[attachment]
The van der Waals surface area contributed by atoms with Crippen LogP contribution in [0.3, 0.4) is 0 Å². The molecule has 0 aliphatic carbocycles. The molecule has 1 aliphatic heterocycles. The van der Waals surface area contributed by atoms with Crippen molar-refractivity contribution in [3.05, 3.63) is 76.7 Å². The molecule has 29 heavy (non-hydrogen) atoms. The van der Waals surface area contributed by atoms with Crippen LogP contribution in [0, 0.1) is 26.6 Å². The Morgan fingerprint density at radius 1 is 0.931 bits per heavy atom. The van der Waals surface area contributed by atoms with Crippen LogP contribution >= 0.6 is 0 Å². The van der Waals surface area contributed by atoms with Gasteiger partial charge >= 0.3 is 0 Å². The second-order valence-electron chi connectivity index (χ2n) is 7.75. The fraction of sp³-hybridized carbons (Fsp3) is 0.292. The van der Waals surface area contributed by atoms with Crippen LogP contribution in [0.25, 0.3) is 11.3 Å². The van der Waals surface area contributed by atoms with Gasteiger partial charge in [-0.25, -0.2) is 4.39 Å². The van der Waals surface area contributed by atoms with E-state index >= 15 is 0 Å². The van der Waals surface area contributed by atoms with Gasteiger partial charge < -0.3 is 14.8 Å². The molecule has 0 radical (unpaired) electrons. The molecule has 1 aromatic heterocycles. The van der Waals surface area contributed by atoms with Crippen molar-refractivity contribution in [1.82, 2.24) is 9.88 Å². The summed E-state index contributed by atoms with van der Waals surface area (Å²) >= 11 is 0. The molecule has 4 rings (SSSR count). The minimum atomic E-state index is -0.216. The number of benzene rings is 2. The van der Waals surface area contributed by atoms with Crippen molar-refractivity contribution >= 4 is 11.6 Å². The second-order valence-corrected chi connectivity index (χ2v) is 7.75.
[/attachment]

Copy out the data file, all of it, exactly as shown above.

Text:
The van der Waals surface area contributed by atoms with Crippen LogP contribution in [0.3, 0.4) is 0 Å². The molecule has 0 aliphatic carbocycles. The molecule has 1 aliphatic heterocycles. The van der Waals surface area contributed by atoms with Crippen molar-refractivity contribution in [3.05, 3.63) is 76.7 Å². The molecule has 29 heavy (non-hydrogen) atoms. The van der Waals surface area contributed by atoms with Crippen LogP contribution in [0, 0.1) is 26.6 Å². The Morgan fingerprint density at radius 1 is 0.931 bits per heavy atom. The van der Waals surface area contributed by atoms with Crippen LogP contribution >= 0.6 is 0 Å². The van der Waals surface area contributed by atoms with Gasteiger partial charge >= 0.3 is 0 Å². The second-order valence-electron chi connectivity index (χ2n) is 7.75. The fraction of sp³-hybridized carbons (Fsp3) is 0.292. The van der Waals surface area contributed by atoms with Crippen LogP contribution in [0.25, 0.3) is 11.3 Å². The van der Waals surface area contributed by atoms with Gasteiger partial charge in [-0.25, -0.2) is 4.39 Å². The van der Waals surface area contributed by atoms with E-state index >= 15 is 0 Å². The van der Waals surface area contributed by atoms with Gasteiger partial charge < -0.3 is 14.8 Å². The molecule has 0 radical (unpaired) electrons. The molecule has 1 aromatic heterocycles. The van der Waals surface area contributed by atoms with Crippen molar-refractivity contribution in [1.82, 2.24) is 9.88 Å². The summed E-state index contributed by atoms with van der Waals surface area (Å²) >= 11 is 0. The molecule has 4 rings (SSSR count). The minimum atomic E-state index is -0.216. The number of benzene rings is 2. The van der Waals surface area contributed by atoms with Crippen molar-refractivity contribution >= 4 is 11.6 Å². The second-order valence-corrected chi connectivity index (χ2v) is 7.75.